One of the more misunderstood parts about the Web environment today is just how much the user is in control. This is a big shift from the world we lived in 10 years ago. All is not lost. Search marketers who embrace this new reality can reap huge rewards.
This week I’ll illustrate how the world has changed and problems search marketers must now tackle. Next week we’ll talk about how search marketers (and all Web marketers) can capitalize on this new age of marketing.
This shift in control to the consumer has happened for many reasons. Here are three of the most important ones:
1. Consumers Have Much More Choice
We live in a world where there are hundreds of different types of water, or where you need a dictionary to decipher someone’s coffee order.
What makes this particularly interesting on the Web is consumers can comparison shop without getting out of their chair. Comparison shopping that involves driving from store to store is hard, and can take a lot of time. Some people will do it, but many others won’t.
On the Web, the effort expended to comparison shop is trivial. If you’re searching for consumer electronics, many shopping comparison sites will present all your options on a single screen. Since it’s so much easier to comparison shop on the Web, more people will do it.
2. Consumers Can Find Reviews Online
Not only can you find product information and comparison shop, you can also find reviews online. Sites like Amazon embed user reviews directly on the pages for each product. You get ratings right there on the same screen as the “click to order” button for the product.
You can also use Microsoft Live Search to get summaries of product reviews directly in your search results. For example, try searching on Sony Digital Camera, and then click on Sony Cyber-shot DSC-100.
You’ll notice on the left of the screen a whole set of summaries of user reviews broken out by about 20 different categories — such as features, price, speed, brand, construction, appearance, battery life, etc. Detailed user reviews are shown in the center column.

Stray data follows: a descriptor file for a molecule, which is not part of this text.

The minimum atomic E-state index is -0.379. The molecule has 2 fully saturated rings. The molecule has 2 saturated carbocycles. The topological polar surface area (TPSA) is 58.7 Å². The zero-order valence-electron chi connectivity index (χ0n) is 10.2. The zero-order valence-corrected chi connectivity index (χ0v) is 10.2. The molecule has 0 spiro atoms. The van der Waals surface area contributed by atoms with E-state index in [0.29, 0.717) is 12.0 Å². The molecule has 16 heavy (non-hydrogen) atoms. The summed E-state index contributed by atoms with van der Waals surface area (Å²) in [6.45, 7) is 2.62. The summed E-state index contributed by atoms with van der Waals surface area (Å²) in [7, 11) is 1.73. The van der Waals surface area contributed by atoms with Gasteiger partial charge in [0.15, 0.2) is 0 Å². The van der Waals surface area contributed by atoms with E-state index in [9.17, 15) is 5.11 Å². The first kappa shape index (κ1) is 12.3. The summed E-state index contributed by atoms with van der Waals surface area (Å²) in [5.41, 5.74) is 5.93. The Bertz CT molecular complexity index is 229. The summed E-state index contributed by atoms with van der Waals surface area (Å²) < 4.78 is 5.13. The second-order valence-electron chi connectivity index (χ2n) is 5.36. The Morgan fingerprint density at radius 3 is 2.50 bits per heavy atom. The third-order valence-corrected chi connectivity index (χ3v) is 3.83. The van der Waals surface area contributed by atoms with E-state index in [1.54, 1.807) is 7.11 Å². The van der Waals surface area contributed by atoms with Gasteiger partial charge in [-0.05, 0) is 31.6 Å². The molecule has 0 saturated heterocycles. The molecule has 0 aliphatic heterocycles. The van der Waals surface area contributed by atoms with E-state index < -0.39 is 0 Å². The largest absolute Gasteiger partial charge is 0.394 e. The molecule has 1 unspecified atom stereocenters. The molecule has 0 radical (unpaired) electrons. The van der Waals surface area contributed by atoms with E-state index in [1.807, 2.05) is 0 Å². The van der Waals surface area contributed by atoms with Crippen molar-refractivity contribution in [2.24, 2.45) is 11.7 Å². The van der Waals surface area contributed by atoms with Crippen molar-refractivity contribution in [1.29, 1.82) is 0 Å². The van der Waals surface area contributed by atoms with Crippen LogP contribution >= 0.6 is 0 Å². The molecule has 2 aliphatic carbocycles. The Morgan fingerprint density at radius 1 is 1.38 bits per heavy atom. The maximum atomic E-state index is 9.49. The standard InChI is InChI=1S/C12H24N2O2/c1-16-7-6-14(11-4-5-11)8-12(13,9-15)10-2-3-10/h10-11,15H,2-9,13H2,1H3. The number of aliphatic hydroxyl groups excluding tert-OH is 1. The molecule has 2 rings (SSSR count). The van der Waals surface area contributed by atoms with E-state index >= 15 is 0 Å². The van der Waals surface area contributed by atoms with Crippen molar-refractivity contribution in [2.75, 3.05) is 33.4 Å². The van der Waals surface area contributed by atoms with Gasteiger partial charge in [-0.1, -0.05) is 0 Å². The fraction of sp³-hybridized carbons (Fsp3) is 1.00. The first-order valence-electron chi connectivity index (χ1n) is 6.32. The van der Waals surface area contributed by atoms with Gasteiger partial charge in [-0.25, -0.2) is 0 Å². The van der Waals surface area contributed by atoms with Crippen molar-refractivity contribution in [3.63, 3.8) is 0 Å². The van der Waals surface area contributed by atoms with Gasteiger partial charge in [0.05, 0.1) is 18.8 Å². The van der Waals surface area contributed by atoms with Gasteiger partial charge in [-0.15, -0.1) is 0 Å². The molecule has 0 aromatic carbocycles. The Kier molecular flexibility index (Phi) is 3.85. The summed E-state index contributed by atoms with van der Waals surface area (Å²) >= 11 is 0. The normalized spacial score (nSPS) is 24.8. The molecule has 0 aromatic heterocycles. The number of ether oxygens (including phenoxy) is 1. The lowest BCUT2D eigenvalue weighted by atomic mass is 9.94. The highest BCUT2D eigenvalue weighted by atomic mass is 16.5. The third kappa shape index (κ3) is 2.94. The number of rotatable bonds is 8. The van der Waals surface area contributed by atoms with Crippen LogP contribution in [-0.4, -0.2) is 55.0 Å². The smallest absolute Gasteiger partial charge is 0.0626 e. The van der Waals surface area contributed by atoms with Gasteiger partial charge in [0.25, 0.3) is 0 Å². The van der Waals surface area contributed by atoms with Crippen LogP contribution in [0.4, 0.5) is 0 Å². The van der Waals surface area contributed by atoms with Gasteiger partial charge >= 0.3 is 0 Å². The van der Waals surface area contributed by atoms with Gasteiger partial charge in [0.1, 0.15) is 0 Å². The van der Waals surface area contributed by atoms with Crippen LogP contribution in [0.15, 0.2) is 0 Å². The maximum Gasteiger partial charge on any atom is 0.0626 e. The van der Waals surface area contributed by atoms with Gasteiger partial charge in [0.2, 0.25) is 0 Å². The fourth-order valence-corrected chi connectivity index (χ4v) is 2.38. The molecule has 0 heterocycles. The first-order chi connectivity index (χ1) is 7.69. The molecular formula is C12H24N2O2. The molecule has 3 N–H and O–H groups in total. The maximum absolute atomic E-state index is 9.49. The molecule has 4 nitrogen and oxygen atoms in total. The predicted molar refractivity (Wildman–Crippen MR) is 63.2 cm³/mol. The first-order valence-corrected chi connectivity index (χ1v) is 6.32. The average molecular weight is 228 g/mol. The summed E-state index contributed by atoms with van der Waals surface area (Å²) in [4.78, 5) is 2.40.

Using tools like these make the process of finding out about other people’s experiences with a particular product really easy.
3. Consumers Can Find an Audience
Not only can consumers find out what others think, they can let the world know about their experiences. Here’s an example — a video of a Comcast technician sleeping on a customer’s couch.
The general notion of a tech sleeping on the couch is troublesome for Comcast, as are the consumer’s other negative opinions about Comcast’s product and service in the video. More bad news for Comcast: this video has been viewed 1,120,430 times, according to YouTube.
Changing How You Think
It’s more critical than ever to understand your customers in great detail. Here are some quick dos and don’ts to guide your thinking:
- You can run, but you can’t hide. Poor customer service or an inferior product will get exposed for all to see.
- You need to be transparent. The new consumer is increasingly unhappy with companies that provide only some of the story, regardless of the reason.
- You have to un-bundle. Bundling of products used to be a great way to unload stuff that was hard to sell otherwise, and still get some incremental dollars for it. Unfortunately, this approach isn’t going to fly any more.
Impact on Search Marketing
For example, over-optimized Web sites will draw more criticism than ever before. Capitalizing on some hidden text? Someone will find it and expose it.
Implementing a link building campaign with just a thin veneer of quality content? People will figure this out. Running an affiliate site using the content supplied by the vendor? Very tough to get rankings for those types of sites these days.
Ultimately, search marketers need to understand the bigger marketing picture of the Web and how search engine marketing fits in. Search can no longer be treated as if it exists in a vacuum.